Defining Music of the 1960s—Its Characteristics and Great Songs From the Era
“The thing the sixties did was to show us the possibilities and the responsibility that we all had. It wasn't the answer. It just gave us a glimpse of the possibility.”— ― John Lennon
What our favorite Beatle, John Lennon, says in the quote sums up accurately what the music of the exciting era of the 1960s was. He, of course, having been one of the pioneers of its fascinating, unique and catchy music.I am not a child of the sixties, mine being the Guns and Roses and the later Bon Jovi era. Yet it is the edgy but lyrical quality of some of its music that prompts me to appreciate it the most.
The sixties was a time when excitement ran rife in the music scene. Expressive, lyrical tunes, hip gyrating pieces, and numbers that provoked the thoughts of all who heard were produced. It was a time when social issues were daringly broached.
Let me take you on a journey of its music, reminisce with you on some of the issues of the time and refresh your memories of some of the greatest artists of the era.
Breaking convention and opposing causes
The societal change of Flower Power came about, with many taking the idea of “make love, not war,” at its literal premise. Ideas surrounding sexuality became more liberalized and accepted, though it remains contentious as to whether that is a change for the better.
Though avant-garde and definitely edgy, the Flower Power movement had the altruistic intent of bringing about peace in the wake of the heavy wars that were fought in the 20th century.
Womens’ rights became more pronounced. Feminism, as it is also known, is a collection of ideologies aimed at promoting equality in the economic, political and social rights of women and there was no better time to enforce them than in the 1960s when liberation in many forms was present.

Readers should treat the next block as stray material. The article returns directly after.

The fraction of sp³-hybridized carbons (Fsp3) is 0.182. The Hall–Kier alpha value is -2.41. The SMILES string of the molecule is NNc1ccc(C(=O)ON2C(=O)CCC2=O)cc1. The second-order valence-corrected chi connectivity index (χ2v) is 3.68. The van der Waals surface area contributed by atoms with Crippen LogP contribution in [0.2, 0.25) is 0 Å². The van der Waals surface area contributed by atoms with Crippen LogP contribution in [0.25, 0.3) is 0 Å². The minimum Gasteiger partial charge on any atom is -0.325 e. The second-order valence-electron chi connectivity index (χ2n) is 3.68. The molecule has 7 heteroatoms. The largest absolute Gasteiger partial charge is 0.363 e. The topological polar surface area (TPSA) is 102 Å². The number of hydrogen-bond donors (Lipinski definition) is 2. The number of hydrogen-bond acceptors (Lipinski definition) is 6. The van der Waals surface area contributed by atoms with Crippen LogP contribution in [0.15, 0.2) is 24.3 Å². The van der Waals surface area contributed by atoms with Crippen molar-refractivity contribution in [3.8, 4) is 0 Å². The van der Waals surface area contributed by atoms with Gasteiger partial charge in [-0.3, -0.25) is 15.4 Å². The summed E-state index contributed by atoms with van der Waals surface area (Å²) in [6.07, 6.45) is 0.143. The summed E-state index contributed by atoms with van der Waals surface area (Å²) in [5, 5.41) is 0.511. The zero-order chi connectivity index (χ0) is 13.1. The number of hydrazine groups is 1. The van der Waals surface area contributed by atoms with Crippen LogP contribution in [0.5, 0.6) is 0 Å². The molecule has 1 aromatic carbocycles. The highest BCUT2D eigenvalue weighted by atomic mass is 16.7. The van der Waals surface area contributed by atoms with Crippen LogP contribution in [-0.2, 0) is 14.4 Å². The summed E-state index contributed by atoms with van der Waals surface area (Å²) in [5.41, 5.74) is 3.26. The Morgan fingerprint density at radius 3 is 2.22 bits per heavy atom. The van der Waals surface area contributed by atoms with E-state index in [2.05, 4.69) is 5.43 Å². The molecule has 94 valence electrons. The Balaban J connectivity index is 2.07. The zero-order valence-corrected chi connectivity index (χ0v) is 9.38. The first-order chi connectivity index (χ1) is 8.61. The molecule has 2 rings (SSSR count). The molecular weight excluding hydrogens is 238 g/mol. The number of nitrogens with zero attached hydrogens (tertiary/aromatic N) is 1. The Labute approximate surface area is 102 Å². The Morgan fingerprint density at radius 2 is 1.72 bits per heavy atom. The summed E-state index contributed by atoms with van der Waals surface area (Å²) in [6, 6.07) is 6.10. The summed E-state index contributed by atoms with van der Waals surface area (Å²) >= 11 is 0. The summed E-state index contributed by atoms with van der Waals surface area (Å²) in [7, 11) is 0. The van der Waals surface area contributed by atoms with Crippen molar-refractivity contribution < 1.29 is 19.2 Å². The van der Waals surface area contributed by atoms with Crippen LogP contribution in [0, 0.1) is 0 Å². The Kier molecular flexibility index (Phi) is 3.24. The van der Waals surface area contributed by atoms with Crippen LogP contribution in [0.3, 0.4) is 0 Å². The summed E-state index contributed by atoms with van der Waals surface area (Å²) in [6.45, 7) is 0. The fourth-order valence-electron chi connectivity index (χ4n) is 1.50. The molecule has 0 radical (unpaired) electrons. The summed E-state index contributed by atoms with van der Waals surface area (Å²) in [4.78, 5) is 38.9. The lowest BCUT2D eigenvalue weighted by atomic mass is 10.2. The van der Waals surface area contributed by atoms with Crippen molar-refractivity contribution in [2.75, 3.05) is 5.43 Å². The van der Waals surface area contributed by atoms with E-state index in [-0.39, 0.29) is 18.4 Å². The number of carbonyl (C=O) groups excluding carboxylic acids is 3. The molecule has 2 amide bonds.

The Civil Rights Movement
The movement sought equality for all and was instrumental in achieving that aim. An outstanding tenet of the movement was that the freedom of the individual was to be cherished and protected from any form of infringement. It was essentially a protest against any form of discrimination of another human being.
Martin Luther King summed up the movement best in his famous I Have A Dream speech:
“I have a dream that one day this nation will rise up and live out the true meaning of its creed: "We hold these truths to be self-evident, that all men are created equal."
For that was the spirit of the movement, which also spawned thoughts on such social issues from the beloved musicians of the time.
The 60s was also a time of birth for environmentalism or addressing environmental concerns. The movement advocates the preservation, restoration and the protection of the natural environment and all its resources. It was also the time when ethical relations to the environment, the land and appreciating biodiversity was highlighted.
Like a rolling stone - Bob Dylan
Music of the 1960s
The defining music of the 1960s was truly varied in terms of genre and and style. We see the birth of forms of rock music, jazz as well as folk revival.
No matter which genre we speak of, all have one thing in common - it has shaped the music that we know and love, to this date.
The sixties was a time when the traditional music of old was given a fresh new look with new compositions written in a traditional style. Appalachian folk saw a new rebirth, and singers like Woody Guthrie, Bob Dylan, Joan Baez and Pete Seeger emerged as a result of this movement.
The hallmark of this movement was to combine elements of folk and rock. Songs like Mr. Tambourine Man and Like a Rolling Stone gained popularity.
Grateful Dead - Ripple
Psychedelia was the name of a group of people who used psychedelic substances. This, combined with the folk rock revival gave rise to a new form of 60s rock - psychedelic rock.
A pioneer song of this form of rock was the Psychedelic sounds of the 13th Floor Elevators. Groups like the Grateful Dead, Country Joe and the Fish and Jefferson Airplane helped to make the sound popular.
Characterized by being very instrumental, strong reverb on guitars, and lyrics on the surf scene, surf music was popularized by none other than groups like the Beach Boys, The Ventures, The Atlantic, The Surfaris and The Champs. The music was essentially the sound of the Southern California area.
It has two forms: Surf Rock, popularized by artistes like Dick Dale who used strong guitar reverb and Surf Pop popularized by none other than the Beach Boys..
Lies - Knickerbockers